Sunday, August 22, 2021

Elul 5781

 Wow! Again it is Elul and time to review the past year. Last year at this time, I decided to cut back significantly on book purchases and attack my TBR pile, which now takes up my office and my attic. I'm glad that I read a lot of these books. I did read some recently published books as well, and many of both the old and the new made it to this year's list of "Elul books" -- reading in the spirit of making positive changes in my life and in the world:



We'll start with a new book, endorsed by rapper Nissim Black as one that "will thaw you out and heat you up," The 40 Day Challenge by Rabbi Mark Wildes (Kodesh Press, 2021). Rabbi Wildes is the Founder and Director of the Manhattan Jewish Experience (MJE), a "Jewish outreach and educational program that engages and reconnects unaffiliated Jewish men and women in their 20s and 30s with Judaism and the Jewish community." During the pandemic, Rabbi Wildes started a WhatsApp challenge that became the basis for this book. There is an entry for each day from Rosh Chodesh Elul to the day after Yom Kippur, followed by a challenge question to help you apply what you've learned. Of particular note is the reading for Day 33, "Fasting after Feasting," which gives a great explanation for the Fast of Gedaliah. Rabbi Wildes hits the right combination for a wide audience -- quotes from Jewish sources and rabbis without being preachy; and quotes from popular culture without trying to be "too cool" or let the secular outweigh the Jewish content. 

With short chapters and substance - "Are we sufficiently using the gifts and resources we have at our disposal or do we allow our challenges to keep us from being are best selves?" -- use this book to get ready for Rosh Hashanah and Yom Kippur and life in general.

Matt Haig's blockbuster, best-seller, award-winning The Midnight Library (Viking, 2020) is the kind of popular, feel-good book that I normally would not pick up, opting for something literary and not so happy. But I love books about libraries, especially when the librarian is the hero. No spoilers, but this is a good one for Elul and Rosh Hashanah, as Nora Seed "travels through the Midnight Library to decide what is truly fulfilling in life, and what makes it worth living in the first place." And, surprise, it's not being a rock star or an Olympic athlete.

Angels and Tahina by Tzippi Ross (Goat Path Publishing, 2020) was inspiring on many levels. As mentioned here previously (Angels and Tahina), Tzippi hiked the Israel Trail in 2009 to raise money for ALS research. So besides hiking over 600 miles, besides raising $40,00 for ALS research, and besides the challenge of being with family 24/7 (and not showering), or maybe because of this, it was also an experience of emotional and spiritual growth. As I started reading, I thought, "It would be so cool to hike the Trail. If I trained, I could probably this." After I finished the book, I realized I probably couldn't do it. Sleeping in a tent, finding food caches stolen, and carrying a backpack that allowed for only two pairs of underwear is not for me. But my admiration for Tzippi is infinite. The book is arranged by lessons, and my takeaway is that preparation and believing that there are good people in the world are two things I would like to work on in the coming year.

Eilat



We're big fans of Julia Donaldson and Axel Scheffler. This author and illustrator team has created such classics as Room on the Broom, Stick Man, The Snail and the Whale, and The Gruffalo. But The Smeds and The Smoos (2019, Alison Green Books) is a book that everyone needs to read now. The red Smeds don't like the blue Smoos and vice versa. But when Janet and Bill look past the surface of color and food preference, they enjoy each other's company. With great rhyming nonsense words, and the eventual purple baby that everyone loves, it is a colorful, fun read, with, of course, a good lesson.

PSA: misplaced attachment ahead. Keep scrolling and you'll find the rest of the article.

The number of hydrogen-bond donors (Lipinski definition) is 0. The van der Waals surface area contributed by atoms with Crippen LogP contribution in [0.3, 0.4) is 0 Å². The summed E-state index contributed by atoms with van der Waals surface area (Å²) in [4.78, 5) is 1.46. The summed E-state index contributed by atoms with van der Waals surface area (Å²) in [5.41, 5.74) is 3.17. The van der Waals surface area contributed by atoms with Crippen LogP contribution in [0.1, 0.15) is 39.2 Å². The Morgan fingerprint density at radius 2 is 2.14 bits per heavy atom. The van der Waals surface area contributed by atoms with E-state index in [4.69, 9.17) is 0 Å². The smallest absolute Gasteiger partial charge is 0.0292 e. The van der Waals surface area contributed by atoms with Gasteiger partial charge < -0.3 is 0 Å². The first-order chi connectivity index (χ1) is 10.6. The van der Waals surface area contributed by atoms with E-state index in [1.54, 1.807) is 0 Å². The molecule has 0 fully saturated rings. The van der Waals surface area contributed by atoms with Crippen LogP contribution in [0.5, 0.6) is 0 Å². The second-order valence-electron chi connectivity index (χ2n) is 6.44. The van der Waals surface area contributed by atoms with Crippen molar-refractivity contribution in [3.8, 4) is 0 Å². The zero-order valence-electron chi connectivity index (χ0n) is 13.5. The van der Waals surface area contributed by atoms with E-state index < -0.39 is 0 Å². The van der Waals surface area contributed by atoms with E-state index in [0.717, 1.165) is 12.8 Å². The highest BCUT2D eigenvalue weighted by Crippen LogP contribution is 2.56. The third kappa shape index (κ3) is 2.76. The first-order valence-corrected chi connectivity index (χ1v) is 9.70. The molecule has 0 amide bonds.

On Rosh Hashanah and Yom Kipper, we say "Unetanneh Tokef," a prayer that is central to the themes of the High Holidays, and the second paragraph always makes me cry:

On Rosh Hashanah will be inscribed and on Yom Kippur will be sealed – how many will pass from the earth and how many will be created; who will live and who will die; who will die after a long life, and who before his time; who by water and who by fire, who by sword and who by beast, who by famine and who by thirst, who by upheaval, and who by plague, who by strangling and who by stoning. Who will rest and who will wander, who will live in harmony and who will be harried, who will enjoy tranquility and who will suffer, who will be impoverished and who will be enriched, who will be degraded and who will be exalted. But Repentance, Prayer, and Charity annul the severity of the Decree."

As I age, death is striking me particularly hard. It reminds me of my own mortality, about all the things people want to do and places they want to go, how much more they had to give to the world, and how much they will be missed. Some people I knew very well and lost touch with over the years; some people I knew by reputation, and others I had met once or twice, but they definitely had an impact on me. 

So, to all of you, may you rest in peace, and may you continue to be strong advocates in the heavens for us:

My cousin, Salome Klein, the last of my mother's generation, Rabbi Fabian Schonfeld Rabbi Dr. Abraham J. Twerski Rabbi Shalom PovarskyJanet Pollack Lawrence Otis Graham Meir Weingarten Eric CarleRush LimbaughChristopher PlummerCicely TysonCloris LeachmanHank Aaron, Flory Jagoda


And finally, what a difference a year makes with the Real Cats from Israel. We met Socks II earlier in the year




And here she is with her kittens - Yuki, Stormy and Clawdia:



Happy Reading!

No comments:

Post a Comment